Mr. Baer began his undergraduate work at Indiana University of Pennsylvania, where he studied with Dr. Gary Bird. He completed his bachelor of music degree with Ronald Bishop at the Cleveland Institute of Music, and has done graduate work at the University of Southern California, Cleveland Institute of Music, and California State University, Long Beach, where he studied with Tommy Johnson. While in Long Beach, Mr. Baer taught at California State University, where he also directed the university tuba ensemble and the brass choir. In Milwaukee, Mr. Baer was adjunct professor of tuba and euphonium at the University of Wisconsin and director of the Tuba-Euphonium Ensemble.

Learn more about Alan Baer

×

Women of the Oratorio Society of New York

Women of the Oratorio Society of New York

Founded in 1873 by Leopold Damrosch, the Oratorio Society of New York is one of the city’s oldest musical organizations. From its earliest days, the Society played an integral role in the musical life of the city, presenting its own concerts and performing at musically and historically significant events. It also created a fund to finance building a concert hall. When Andrew Carnegie became the Society’s fifth president in 1888, he adopted the cause, enlisting architect William Tuthill, a fellow board member, to design a “Music Hall” that would provide a suitable artistic home for the Society. In 1891, singing under Tchaikovsky’s baton, the Society — as well as the New York Symphony (one of the forebears of today’s New York Philharmonic) — helped inaugurate the concert hall that came to be known as Carnegie Hall. It has appeared there ever since. Throughout its history, the Society has sung the traditional repertory — it has performed Handel’s Messiah every December since 1874 — as well as infrequently performed and contemporary works. In May 2016 it will present the New York Premiere of Marjorie Merryman’s Jonah and Haydn’s Missa Angustiis (Nelson Mass) at Carnegie Hall, and in November 2015 it presented the Carnegie Hall premiere of Juraj Filas’s Requiem: Opera Spei. In the summer of 2015 it presented a series of concerts in Germany. In March 2003 the Society received the UNESCO Commemorative Medal and the Cocos Island World Natural Heritage Site Award for its series of benefit concerts in Costa Rica. It made its European debut in 1982 and has since performed in Europe, Asia, and Latin and South America. On its 100th anniversary the Society was presented with the Handel Medallion, New York City’s highest cultural award, in recognition of these contributions. The Oratorio Society’s Women’s Chorus is drawn from the Society’s full membership. The Women’s Chorus also performed in the New York Philharmonic’s 2013 The Planets — An HD Odyssey. The Oratorio Society’s relationship with the Philharmonic dates to January 1877, when the ensemble participated in a program led by Leopold Damrosch; it most recently appeared on a July 2013 Summertime Classics concert conducted by Bramwell Tovey.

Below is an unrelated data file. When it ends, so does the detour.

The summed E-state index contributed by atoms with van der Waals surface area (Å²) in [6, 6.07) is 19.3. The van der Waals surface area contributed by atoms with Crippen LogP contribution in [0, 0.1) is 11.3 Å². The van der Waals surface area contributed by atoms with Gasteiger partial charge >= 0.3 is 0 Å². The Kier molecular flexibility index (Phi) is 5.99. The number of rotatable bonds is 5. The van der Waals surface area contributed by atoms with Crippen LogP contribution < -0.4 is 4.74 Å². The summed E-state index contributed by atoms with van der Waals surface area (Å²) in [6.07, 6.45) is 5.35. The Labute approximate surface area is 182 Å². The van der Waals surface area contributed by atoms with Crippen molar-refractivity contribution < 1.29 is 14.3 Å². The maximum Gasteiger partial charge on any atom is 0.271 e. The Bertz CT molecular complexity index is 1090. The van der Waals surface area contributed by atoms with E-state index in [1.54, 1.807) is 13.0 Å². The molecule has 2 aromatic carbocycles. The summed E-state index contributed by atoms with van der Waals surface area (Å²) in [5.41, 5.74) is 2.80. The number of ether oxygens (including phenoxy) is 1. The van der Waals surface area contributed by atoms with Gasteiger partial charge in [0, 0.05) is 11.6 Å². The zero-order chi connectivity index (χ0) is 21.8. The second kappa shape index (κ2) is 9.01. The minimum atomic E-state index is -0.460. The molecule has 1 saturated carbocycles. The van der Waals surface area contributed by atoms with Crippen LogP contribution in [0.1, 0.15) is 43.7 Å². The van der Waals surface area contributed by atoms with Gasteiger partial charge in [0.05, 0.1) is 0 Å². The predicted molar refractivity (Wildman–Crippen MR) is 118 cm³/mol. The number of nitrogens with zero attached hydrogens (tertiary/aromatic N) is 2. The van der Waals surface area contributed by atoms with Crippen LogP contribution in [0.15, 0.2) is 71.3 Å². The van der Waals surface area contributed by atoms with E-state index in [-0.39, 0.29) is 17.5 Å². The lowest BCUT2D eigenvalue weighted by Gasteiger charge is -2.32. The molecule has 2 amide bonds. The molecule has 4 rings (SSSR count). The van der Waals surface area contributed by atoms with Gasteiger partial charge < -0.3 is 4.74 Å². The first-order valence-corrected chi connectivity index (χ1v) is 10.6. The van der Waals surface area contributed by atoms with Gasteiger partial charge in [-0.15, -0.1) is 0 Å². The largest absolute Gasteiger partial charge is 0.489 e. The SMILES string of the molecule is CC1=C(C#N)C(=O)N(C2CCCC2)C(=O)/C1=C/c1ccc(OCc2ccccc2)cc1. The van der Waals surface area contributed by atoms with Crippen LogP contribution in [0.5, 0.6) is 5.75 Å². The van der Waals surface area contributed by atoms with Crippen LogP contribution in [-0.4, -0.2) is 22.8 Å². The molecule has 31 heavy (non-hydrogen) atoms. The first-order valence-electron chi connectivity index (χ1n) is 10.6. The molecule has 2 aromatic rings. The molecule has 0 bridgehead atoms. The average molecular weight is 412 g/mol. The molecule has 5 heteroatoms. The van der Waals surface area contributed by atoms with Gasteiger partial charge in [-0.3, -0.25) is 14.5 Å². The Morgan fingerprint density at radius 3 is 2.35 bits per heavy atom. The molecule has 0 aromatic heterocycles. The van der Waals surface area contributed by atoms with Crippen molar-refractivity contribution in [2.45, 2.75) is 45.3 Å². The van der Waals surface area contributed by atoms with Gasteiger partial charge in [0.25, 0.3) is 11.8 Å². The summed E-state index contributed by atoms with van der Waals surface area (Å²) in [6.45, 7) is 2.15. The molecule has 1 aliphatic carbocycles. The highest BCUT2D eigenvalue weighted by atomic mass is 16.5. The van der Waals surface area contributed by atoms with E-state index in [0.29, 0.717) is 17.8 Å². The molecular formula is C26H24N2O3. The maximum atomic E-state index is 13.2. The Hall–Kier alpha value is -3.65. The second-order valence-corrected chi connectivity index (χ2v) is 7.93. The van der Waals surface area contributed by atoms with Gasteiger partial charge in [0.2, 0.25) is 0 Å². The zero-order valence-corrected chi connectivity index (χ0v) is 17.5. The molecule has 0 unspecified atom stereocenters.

Learn more about Women of the Oratorio Society of New York

×

Kent Tritle

Kent Tritle

Kent Tritle, music director of the Oratorio Society of New York, is also director of choral activities at the Manhattan School of Music; director of cathedral music and organist at the Cathedral of Saint John the Divine; and music director of Musica Sacra, New York’s longest continuously performing professional chorus. In addition, Mr. Tritle is a member of the graduate faculty of The Juilliard School, chair of the organ department of the Manhattan School of Music, and the organist of the New York Philharmonic. Kent Tritle founded the Sacred Music in a Sacred Space concert series at New York’s Church of St. Ignatius Loyola, and led it to great acclaim from 1989 to 2011. From 1996 to 2004, he was music director of New York’s The Dessoff Choirs. Mr. Tritle hosted The Choral Mix with Kent Tritle, a weekly program on WQXR, from 2010 to 2014. Kent Tritle has made more than a dozen recordings on Telarc, AMDG, Epiphany, Gothic, VAI, and MSR Classics. 

Learn more about Kent Tritle

×
×

Purchase 3 or more eligible concerts & save.

About Create Your Own Series:

Pick three (or more) concerts and and enjoy exclusive Subscriber Benefits including unlimited free ticket exchange. Ideal for concertgoers who want the ultimate in flexibility and the benefits of being a subscriber.

Subscriber Benefits:

  • Free, easy ticket exchange (available online or by phone)
  • Save on subscription concerts all year long
  • Priority notice on special events

How it Works:

  1. Look for the Create Your Own Series icon CYO eligible icon next to a concert and add it to your cart.
  2. Simply follow the directions in the shopping cart and enter promo code CREATE3 at check out.
Go to top